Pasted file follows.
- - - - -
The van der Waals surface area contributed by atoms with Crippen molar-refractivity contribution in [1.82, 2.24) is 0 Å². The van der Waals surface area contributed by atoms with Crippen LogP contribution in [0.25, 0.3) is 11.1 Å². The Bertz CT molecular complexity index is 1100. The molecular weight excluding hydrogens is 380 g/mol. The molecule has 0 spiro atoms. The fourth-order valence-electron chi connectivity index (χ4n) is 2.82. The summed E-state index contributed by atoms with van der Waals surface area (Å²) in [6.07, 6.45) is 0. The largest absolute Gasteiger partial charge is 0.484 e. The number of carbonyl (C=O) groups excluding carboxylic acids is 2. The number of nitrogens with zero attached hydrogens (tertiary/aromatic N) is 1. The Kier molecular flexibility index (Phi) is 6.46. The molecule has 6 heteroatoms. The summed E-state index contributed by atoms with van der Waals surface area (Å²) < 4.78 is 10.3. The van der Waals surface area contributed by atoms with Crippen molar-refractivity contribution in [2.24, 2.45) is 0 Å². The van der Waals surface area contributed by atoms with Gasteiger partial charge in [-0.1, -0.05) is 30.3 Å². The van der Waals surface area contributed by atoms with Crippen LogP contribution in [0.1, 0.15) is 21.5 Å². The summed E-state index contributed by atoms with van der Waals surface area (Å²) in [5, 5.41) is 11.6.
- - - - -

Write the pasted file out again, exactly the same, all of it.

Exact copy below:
The van der Waals surface area contributed by atoms with Crippen molar-refractivity contribution in [1.82, 2.24) is 0 Å². The van der Waals surface area contributed by atoms with Crippen LogP contribution in [0.25, 0.3) is 11.1 Å². The Bertz CT molecular complexity index is 1100. The molecular weight excluding hydrogens is 380 g/mol. The molecule has 0 spiro atoms. The fourth-order valence-electron chi connectivity index (χ4n) is 2.82. The summed E-state index contributed by atoms with van der Waals surface area (Å²) in [6.07, 6.45) is 0. The largest absolute Gasteiger partial charge is 0.484 e. The number of carbonyl (C=O) groups excluding carboxylic acids is 2. The number of nitrogens with zero attached hydrogens (tertiary/aromatic N) is 1. The Kier molecular flexibility index (Phi) is 6.46. The molecule has 6 heteroatoms. The summed E-state index contributed by atoms with van der Waals surface area (Å²) < 4.78 is 10.3. The van der Waals surface area contributed by atoms with Crippen molar-refractivity contribution in [2.24, 2.45) is 0 Å². The van der Waals surface area contributed by atoms with Gasteiger partial charge in [-0.1, -0.05) is 30.3 Å². The van der Waals surface area contributed by atoms with Crippen LogP contribution in [0.1, 0.15) is 21.5 Å². The summed E-state index contributed by atoms with van der Waals surface area (Å²) in [5, 5.41) is 11.6.